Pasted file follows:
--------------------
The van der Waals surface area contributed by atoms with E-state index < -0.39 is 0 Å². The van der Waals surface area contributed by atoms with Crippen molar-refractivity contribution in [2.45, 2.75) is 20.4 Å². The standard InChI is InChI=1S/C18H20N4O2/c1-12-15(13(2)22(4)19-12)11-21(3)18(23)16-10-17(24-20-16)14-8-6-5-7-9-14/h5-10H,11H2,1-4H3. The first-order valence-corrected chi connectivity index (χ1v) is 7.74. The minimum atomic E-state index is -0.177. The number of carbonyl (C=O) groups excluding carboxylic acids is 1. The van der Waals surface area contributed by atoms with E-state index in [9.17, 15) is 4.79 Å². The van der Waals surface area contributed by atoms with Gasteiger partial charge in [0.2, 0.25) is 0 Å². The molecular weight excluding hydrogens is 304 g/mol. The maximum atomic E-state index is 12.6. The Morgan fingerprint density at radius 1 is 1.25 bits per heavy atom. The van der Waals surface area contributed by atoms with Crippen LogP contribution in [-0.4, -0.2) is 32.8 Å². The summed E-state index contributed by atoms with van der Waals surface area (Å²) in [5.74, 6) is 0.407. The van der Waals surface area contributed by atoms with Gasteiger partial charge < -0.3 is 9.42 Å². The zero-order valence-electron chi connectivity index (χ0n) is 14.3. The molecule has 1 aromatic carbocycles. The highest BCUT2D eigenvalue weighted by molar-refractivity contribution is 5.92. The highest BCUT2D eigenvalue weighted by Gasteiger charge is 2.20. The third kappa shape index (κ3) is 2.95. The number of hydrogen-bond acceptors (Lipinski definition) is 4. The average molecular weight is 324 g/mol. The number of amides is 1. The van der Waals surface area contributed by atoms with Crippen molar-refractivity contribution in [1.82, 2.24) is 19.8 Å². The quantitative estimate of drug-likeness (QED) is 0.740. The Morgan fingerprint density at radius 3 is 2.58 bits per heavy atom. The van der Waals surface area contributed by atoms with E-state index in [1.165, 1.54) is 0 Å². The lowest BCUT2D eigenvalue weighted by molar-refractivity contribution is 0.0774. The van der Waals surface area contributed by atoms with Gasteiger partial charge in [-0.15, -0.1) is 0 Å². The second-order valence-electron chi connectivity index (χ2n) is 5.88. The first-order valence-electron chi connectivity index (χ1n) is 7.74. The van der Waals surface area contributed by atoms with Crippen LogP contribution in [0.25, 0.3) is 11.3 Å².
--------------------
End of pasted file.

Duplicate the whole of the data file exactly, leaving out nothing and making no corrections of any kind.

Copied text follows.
The van der Waals surface area contributed by atoms with E-state index < -0.39 is 0 Å². The van der Waals surface area contributed by atoms with Crippen molar-refractivity contribution in [2.45, 2.75) is 20.4 Å². The standard InChI is InChI=1S/C18H20N4O2/c1-12-15(13(2)22(4)19-12)11-21(3)18(23)16-10-17(24-20-16)14-8-6-5-7-9-14/h5-10H,11H2,1-4H3. The first-order valence-corrected chi connectivity index (χ1v) is 7.74. The minimum atomic E-state index is -0.177. The number of carbonyl (C=O) groups excluding carboxylic acids is 1. The van der Waals surface area contributed by atoms with E-state index in [9.17, 15) is 4.79 Å². The van der Waals surface area contributed by atoms with Gasteiger partial charge in [0.2, 0.25) is 0 Å². The molecular weight excluding hydrogens is 304 g/mol. The maximum atomic E-state index is 12.6. The Morgan fingerprint density at radius 1 is 1.25 bits per heavy atom. The van der Waals surface area contributed by atoms with Crippen LogP contribution in [-0.4, -0.2) is 32.8 Å². The summed E-state index contributed by atoms with van der Waals surface area (Å²) in [5.74, 6) is 0.407. The van der Waals surface area contributed by atoms with Gasteiger partial charge < -0.3 is 9.42 Å². The zero-order valence-electron chi connectivity index (χ0n) is 14.3. The molecule has 1 aromatic carbocycles. The highest BCUT2D eigenvalue weighted by molar-refractivity contribution is 5.92. The highest BCUT2D eigenvalue weighted by Gasteiger charge is 2.20. The third kappa shape index (κ3) is 2.95. The number of hydrogen-bond acceptors (Lipinski definition) is 4. The average molecular weight is 324 g/mol. The number of amides is 1. The van der Waals surface area contributed by atoms with Crippen molar-refractivity contribution in [1.82, 2.24) is 19.8 Å². The quantitative estimate of drug-likeness (QED) is 0.740. The Morgan fingerprint density at radius 3 is 2.58 bits per heavy atom. The van der Waals surface area contributed by atoms with E-state index in [1.165, 1.54) is 0 Å². The lowest BCUT2D eigenvalue weighted by molar-refractivity contribution is 0.0774. The van der Waals surface area contributed by atoms with Gasteiger partial charge in [-0.15, -0.1) is 0 Å². The second-order valence-electron chi connectivity index (χ2n) is 5.88. The first-order valence-electron chi connectivity index (χ1n) is 7.74. The van der Waals surface area contributed by atoms with Crippen LogP contribution in [0.25, 0.3) is 11.3 Å².